Lehrgeschwader 1

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Lehrgeschwader 1
Active 1936–45
Country Germany
Allegiance  Nazi Germany
Branch Regulation WW II Underwing Balkenkreuz.png Luftwaffe
Type Multi-purpose Squadron
Role Tactical and Direct Ground Support.
Size Air Force Wing
Engagements Polish Campaign
German invasion of Denmark
Norwegian Campaign
Battle of the Netherlands
Battle of Belgium
Battle of France
Battle of Britain
German invasion of Yugoslavia
Battle of Greece
Battle of Crete
Battle of the Mediterranean
North African Campaign
Eastern Front
Western Front
Battle of Normandy
Western Allied invasion of Germany
Insignia
Identification
symbol
Geschwaderkennung
of L1

Lehrgeschwader 1 (LG 1) (Demonstration Wing 1) formerly Lehrgeschwader Greifswald was a Luftwaffe multi-purpose unit during World War II, operating fighter, bomber and dive-bomber Gruppen. The unit was formed in July 1936. The unit operated most of the prominent German aircraft during the conflict, such as the Messerschmitt Bf 109, Messerschmitt Bf 110, Dornier Do 17, Heinkel He 111, Junkers Ju 88 and Junkers Ju 87.

History[edit]

The unit was created to control the Lehrgruppe in the Luftwaffe. Stab/LG 1 was formed in July 1936, and on 1 April 1937 the Stab Gruppe was officially created along with I.(leichte Jagd), II.(schwere Jagd), III.(Kampf) and IV.(Stuka) Gruppen.

War Time Service[edit]

Poland[edit]

Main article: Polish Campaign

On 25/26 August 1939 the unit mobilised. Assigned to Luftflotte 2, the Geschwader suffered light losses. I.(Zerstörer)/LG 1 lost only three Bf 110s in September.[1] II./LG also took part. Operating He 111s the Gruppe began operations with 39 He 111s (34 operational), and struck at targets in and around Warsaw. The unit also undertook naval strike missions against Royal Navy vessels off the Norwegian coast on 6 October.[2] III./LG 1 also took part, committing 39 He 111s to the battle.[3] Exact losses are unknown, but light. IV.(Stuka) unit, also began its military operations over Poland. Equipped with the Ju 87 Stuka, the Gruppe supported the XI.Armee until withdrawn from operations on 29 September.[4] During the campaign, the unit was transferred to Luftflotte 1.

Scandinavia: The Invasions of Denmark and Norway[edit]

Main article: Operation Weserübung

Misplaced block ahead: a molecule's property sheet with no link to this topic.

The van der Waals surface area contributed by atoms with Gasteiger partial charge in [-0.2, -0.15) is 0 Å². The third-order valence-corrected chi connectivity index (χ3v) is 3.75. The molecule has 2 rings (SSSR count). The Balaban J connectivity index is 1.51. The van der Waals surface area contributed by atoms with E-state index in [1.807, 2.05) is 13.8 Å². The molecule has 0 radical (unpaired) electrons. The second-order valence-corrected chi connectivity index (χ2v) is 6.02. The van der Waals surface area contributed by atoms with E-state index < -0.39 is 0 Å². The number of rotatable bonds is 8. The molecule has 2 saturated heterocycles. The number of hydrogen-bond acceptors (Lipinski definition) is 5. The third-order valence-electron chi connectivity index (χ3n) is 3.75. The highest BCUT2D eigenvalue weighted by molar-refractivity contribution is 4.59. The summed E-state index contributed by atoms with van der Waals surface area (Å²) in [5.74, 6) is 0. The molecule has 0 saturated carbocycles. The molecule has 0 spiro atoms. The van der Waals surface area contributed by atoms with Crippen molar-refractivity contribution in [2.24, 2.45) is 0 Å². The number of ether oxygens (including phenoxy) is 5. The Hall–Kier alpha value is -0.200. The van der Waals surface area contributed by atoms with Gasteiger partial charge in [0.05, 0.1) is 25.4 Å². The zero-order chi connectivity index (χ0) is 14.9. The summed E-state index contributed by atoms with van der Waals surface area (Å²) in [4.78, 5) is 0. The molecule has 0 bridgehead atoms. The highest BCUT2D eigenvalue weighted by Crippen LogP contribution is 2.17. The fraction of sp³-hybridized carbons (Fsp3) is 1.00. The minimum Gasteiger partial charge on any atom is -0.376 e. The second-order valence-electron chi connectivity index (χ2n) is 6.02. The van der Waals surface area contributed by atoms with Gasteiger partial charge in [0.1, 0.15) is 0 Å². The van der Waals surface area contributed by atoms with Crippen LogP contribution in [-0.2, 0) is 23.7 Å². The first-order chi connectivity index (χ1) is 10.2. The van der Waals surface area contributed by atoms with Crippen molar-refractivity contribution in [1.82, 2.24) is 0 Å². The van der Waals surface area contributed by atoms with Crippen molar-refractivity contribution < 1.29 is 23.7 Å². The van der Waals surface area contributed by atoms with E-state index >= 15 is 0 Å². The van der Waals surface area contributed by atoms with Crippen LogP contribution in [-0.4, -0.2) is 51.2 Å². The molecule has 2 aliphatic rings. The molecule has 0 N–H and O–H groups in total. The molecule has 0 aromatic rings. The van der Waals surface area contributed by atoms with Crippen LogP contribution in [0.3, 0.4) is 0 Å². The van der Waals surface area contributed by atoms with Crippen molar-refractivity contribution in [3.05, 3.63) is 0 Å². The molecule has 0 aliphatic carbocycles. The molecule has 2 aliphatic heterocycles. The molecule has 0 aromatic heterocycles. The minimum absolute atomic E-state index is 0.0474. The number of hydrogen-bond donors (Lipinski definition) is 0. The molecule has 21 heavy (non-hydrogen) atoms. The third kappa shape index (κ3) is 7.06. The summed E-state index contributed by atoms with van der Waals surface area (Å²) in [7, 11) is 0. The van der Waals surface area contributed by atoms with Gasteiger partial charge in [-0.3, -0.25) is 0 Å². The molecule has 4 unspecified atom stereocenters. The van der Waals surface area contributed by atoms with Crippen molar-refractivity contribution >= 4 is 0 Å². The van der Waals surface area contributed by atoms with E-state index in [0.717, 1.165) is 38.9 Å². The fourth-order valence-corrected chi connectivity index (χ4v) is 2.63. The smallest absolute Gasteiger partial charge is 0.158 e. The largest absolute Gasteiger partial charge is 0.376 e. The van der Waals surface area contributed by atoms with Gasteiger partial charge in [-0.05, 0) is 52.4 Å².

I.(K)/LG 1 undertook some armed reconnaissance missions along the Norwegian coast in late April 1940, without suffering casualties. The unit reported three losses. Whether these losses were inflicted as a result of enemy action is unknown.[5] II./LG 1 undertook missions against Allied shipping. On 1 May 1940,[6] the Norwegian hospital ship Dronning Maud was sunk by this unit.[7]

France and the Low Countries[edit]

The Geschwader lost 55 aircraft in the battle, 50 of them in combat. LG 1 records reveal the unit claimed seven Allied ships sunk and 23 damaged, along with 19 Allied aircraft shot down in aerial combat.[8] I.(K)/LG 1 began the campaign with 30 He 111s, of which 22 were combat ready. The Gruppe took part in the Battle of Dunkirk, and spent the majority of its time heavily engaged with Allied Naval forces. II./LG 1, operating under Luftflotte 2, was tasked with direct ground support, Air interdiction, and logistical strikes against the enemy. Operating with 18 of its 26 He 111s at the start of the campaign, it hit the French airfields at Lille on 10 May. On 12 May a raid against Vlissingen harbour cost II. Gruppe two Heinkels. The Gruppe also took part in the Battle of Hannut, attacking Allied positions in Belgium, losing one He 111. The unit were withdrawn from the front-line for five days to convert to the Ju 88. During further operations against Allied rail targets, a further loss, a single Ju 88, was sustained on 20 May in the Amiens area.[9] II. Gruppe was tasked the missions against Naval forces until the end of the Dunkirk evacuation. Several missions against Ostend and Dunkirk's harbours were flown from 25–31 May. This particular unit also took part in Unternehmen Paula, a 1,000 aircraft assault on French airfields in and around Paris on 2 June 1940, without loss. Missions over the Loire Valley continued until the 22 June 1940. III. Gruppe also participated . Committing 12 He 111s and 37 Ju 88s it supported II. Gruppe and its operations. IV.(Stuka)/LG 1 undertook ground attack operations with 37 Ju 87 Bs, without being involved in any notable actions.[10] V.(Zerstorer)/LG 1's responsibility was escort duties. Equipped with 33 Bf 110 Ds, the unit lost 8 Bf 110s from 10 May to 16 June 1940, when it was withdrawn for rest and refitting.[11]

Air Offensive over Britain[edit]

Main article: Battle of Britain